rational, and trigonometric.
    • Candidates represent functions in multiple forms, such as graphs, tables, mappings,
       formulas, matrices, and equations.
    • Candidates perform a variety of operations on functions, including addition,
       multiplication and composition of functions, and recognize related special functions
       such as identities and inverses and those operations that preserve the various
       properties.
    • Candidates use functions to model situations and solve problems in calculus, linear
       and abstract algebra, geometry, statistics, and discrete mathematics.
    • Candidates explore various kinds of relations, including equivalence relations, and the
       differences between relations and functions.
    • Candidates use calculator and computer technology effectively to study functions and
       solve problems.
    • Candidates demonstrate specific knowledge of trigonometric functions, including
       properties of their graphs, special angles, identities and inequalities, and complex and
       polar forms.
    • Candidates use analytic representations, measures, and properties to analyze
       transformation of two- and three-dimensional objects.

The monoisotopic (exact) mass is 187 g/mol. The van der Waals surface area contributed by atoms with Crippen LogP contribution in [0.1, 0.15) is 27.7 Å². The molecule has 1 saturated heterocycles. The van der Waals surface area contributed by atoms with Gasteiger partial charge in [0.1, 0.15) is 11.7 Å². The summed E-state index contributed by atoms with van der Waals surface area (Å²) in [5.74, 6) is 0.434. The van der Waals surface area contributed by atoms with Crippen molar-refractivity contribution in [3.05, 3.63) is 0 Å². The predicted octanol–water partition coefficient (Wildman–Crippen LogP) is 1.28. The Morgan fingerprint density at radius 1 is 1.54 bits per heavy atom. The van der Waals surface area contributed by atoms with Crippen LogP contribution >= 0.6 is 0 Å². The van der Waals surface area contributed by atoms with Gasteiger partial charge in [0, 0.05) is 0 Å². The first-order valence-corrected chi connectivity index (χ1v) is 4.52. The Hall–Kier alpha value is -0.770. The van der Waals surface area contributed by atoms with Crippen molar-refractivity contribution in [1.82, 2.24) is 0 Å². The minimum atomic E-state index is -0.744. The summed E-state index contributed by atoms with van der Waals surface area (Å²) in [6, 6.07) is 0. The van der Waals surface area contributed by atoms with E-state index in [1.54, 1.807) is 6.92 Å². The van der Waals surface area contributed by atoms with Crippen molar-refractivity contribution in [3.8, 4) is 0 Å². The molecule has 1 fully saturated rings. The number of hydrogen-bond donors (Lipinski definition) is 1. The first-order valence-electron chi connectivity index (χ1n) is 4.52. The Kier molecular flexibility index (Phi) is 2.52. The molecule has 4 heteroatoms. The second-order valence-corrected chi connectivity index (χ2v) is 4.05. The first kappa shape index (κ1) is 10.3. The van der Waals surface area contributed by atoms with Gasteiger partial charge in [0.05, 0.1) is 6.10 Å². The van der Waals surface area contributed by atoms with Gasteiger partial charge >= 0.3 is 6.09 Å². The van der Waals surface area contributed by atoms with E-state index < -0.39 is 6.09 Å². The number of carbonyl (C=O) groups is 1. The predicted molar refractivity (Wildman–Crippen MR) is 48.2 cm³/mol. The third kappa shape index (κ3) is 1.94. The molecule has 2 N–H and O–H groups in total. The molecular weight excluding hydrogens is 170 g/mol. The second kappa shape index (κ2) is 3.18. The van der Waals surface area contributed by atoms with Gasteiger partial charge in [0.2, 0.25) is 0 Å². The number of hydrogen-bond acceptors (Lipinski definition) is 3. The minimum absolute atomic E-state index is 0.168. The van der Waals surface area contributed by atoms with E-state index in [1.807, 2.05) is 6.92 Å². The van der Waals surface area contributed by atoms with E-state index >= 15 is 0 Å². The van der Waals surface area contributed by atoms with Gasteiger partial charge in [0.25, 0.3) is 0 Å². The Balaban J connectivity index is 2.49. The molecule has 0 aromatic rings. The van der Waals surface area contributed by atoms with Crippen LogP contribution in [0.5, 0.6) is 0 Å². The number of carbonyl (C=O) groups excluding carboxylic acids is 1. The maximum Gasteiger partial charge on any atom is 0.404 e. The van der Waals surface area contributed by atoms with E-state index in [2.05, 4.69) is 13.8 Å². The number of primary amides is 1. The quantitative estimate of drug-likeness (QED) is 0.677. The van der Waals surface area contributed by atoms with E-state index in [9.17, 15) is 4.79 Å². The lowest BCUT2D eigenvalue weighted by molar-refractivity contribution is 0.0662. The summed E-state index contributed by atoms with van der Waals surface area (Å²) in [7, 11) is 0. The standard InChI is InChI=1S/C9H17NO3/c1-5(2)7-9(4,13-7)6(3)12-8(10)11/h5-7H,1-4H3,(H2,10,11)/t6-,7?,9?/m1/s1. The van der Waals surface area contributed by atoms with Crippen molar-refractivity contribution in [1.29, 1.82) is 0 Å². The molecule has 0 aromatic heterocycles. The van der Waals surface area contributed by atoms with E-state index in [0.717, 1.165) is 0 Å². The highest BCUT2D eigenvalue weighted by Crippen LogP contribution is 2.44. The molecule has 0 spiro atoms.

d. Calculus:
    • Candidates demonstrate conceptual understanding of and procedural facility with
       basic calculus concepts such as limits, derivatives, and integrals of functions of one
       and two variables.
    • Candidates use concepts of calculus to analyze the behavior of functions and solve
       problems.
    • Candidates determine the limits of sequences and series, and demonstrate the
       convergence or divergence of series.

e. Probability and Statistics:
    • Candidates explore data using a variety of standard techniques to organize and
       display data and detect and use measures of central tendency and dispersion
    • Candidates use surveys to estimate population characteristics and design experiments
       to test conjectured relationships among variables.
    • Candidates use theory and simulations to study probability distributions and apply
       them as models of real phenomena.
    • Candidates demonstrate knowledge of statistical inference by using probability
       models to draw conclusions from data and measure the uncertainty of those
       conclusions.
    • Candidates employ calculators and computers effectively in statistical explorations
       and practice.
    • Candidates demonstrate knowledge of basic concepts of probability such as
       conditional probability and independence, and develop skill in calculating
       probabilities associated with those concepts.
f. Discrete Mathematics and Computer Science:
    • Candidates demonstrate knowledge of discrete topics including graphs, trees, and
        networks, enumerative combinatorics, and finite difference equations, iteration, and
        recursion, and the use of tools such as functions, diagrams, and matrices to explore
        them.